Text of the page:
Part of what we do at the Microsoft Malware Protection Center involves keeping tabs on known activity groups. This is some of the most interesting and intriguing work we do.
One particularly aggressive and persistent group we track is known within Microsoft by the code-name “STRONTIUM” (following our internal practice of assigning chemical element names to such groups).
Whereas most cyber-attack groups are ultimately profit-oriented, STRONTIUM mainly seeks sensitive information. Its primary targets include government bodies, diplomatic institutions, and military forces. The group has also been known to target journalists, political advisors, and organizations associated with political activism. With such lofty targets, you might expect the group to be highly sophisticated, and it is.
STRONTIUM primarily attempts to ensnare individuals using spear phishing tactics through email or social networking channels. The idea is to dupe people into giving up their login credentials so the group can perform reconnaissance on a target organization. Their lure messages are typically tied to current events such as an upcoming conference or real-world news, and STRONTIUM’s email senders are usually associated with well-known email providers, using plausible names and titles designed to give the messages credibility.
The ultimate goal of this reconnaissance phase is to compile a list of high-value individuals who have information or access that STRONTIUM wants. With this list at hand, the group moves to the next phase of operations — installing malware on the high-value targets’ computers and thereby gaining access to the institution’s network. Depending on the specific attack used, they might send a message with a link that will launch a drive-by download when clicked, or a malicious attachment such as a document file containing an exploit.
It is not yet clear whether the group researches vulnerabilities and develops the exploits themselves, or purchases them on the black market, but Microsoft researchers have observed STRONTIUM moving swiftly to take advantage of newly disclosed vulnerabilities. They are also known for zero-day exploits targeting vulnerabilities where the software vendor has not yet released a security update. STRONTIUM also targets older vulnerabilities that simply haven’t been patched by the organization, and attacks involving non-Windows computers are a concern as well.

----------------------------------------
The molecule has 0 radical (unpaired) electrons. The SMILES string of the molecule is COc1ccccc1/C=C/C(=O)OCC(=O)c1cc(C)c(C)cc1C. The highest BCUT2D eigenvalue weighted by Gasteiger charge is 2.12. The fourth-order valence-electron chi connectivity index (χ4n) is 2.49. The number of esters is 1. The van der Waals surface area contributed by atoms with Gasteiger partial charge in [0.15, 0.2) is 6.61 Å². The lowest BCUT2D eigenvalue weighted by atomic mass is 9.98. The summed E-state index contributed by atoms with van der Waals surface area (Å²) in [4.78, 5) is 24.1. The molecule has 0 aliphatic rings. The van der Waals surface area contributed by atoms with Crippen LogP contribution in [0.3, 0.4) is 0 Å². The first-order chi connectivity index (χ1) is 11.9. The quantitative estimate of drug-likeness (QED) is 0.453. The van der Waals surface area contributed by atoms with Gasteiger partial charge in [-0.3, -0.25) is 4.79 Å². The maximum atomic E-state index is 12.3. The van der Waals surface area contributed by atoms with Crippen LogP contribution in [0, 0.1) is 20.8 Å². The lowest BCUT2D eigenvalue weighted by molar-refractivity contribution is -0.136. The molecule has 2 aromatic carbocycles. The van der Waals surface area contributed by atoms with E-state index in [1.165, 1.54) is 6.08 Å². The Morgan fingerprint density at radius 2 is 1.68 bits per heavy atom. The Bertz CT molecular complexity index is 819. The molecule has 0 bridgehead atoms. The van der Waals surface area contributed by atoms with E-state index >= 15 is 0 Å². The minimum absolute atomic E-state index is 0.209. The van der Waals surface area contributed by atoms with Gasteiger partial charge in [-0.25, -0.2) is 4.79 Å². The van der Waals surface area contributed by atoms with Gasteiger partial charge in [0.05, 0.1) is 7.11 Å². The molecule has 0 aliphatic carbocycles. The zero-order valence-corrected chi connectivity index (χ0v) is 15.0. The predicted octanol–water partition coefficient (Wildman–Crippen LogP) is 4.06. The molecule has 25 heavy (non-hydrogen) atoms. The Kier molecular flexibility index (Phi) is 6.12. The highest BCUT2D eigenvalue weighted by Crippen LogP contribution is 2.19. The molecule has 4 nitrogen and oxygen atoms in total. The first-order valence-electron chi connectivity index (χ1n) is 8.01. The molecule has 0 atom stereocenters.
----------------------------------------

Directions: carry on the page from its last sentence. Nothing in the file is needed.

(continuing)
Considering STRONTIUM’s broad range of technical capabilities and its determination to keep up an attack for months or years until it succeeds, the group represents a significant threat that is difficult to defend against. Nevertheless, there are steps an organization can take to significantly decrease the probability of a successful attack:
- Deploy vendor security updates quickly after they are released. STRONTIUM looks for out-of-date software installations inside target institutions. Keeping software current denies the group this avenue of infiltration.
- Take advantage of the latest mitigation technologies. Recent versions of Windows (most notably Windows 10) and other software include critical mitigations that can render many of STRONTIUM’s exploits ineffective.
- Enforce segregation of privileges and apply all possible safety measures to protect Admin accounts. STRONTIUM relies on pass-the-hash techniques and elevation of privileges to successfully move laterally across networks.
- Conduct enterprise software security awareness training. STRONTIUM heavily relies on social engineering to entice individuals into clicking links to malware. Security training can raise awareness around this attack vector.
- Institute multi-factor authentication. As STRONTIUM extensively uses credential-stealing spear phishing attacks, multi-factor authentication can be an effective tool to prevent unauthorized access even if credentials are stolen.
- Prepare your network to be forensically ready. A forensically ready network that records authentications, password changes, and other significant network events can help to quickly identify affected systems.
- Keep personnel and personal data private. STRONTIUM uses open-source intelligence to obtain its initial lists of victims, which might include names and email addresses, but can expand into employment information and other items of interest. Make sure your email is kept confidential and privacy settings on social media don’t disclose sensitive information publicly. These are all pieces of information STRONTIUM can use to devise a realistic attack.
For a deeper look at the STRONTIUM adversary, including technical information that can help your IT department keep your organization safe, see the latest Microsoft Security Intelligence Report here.
To learn more about how Microsoft helps protect your security and privacy in the cloud, visit Trusted Cloud.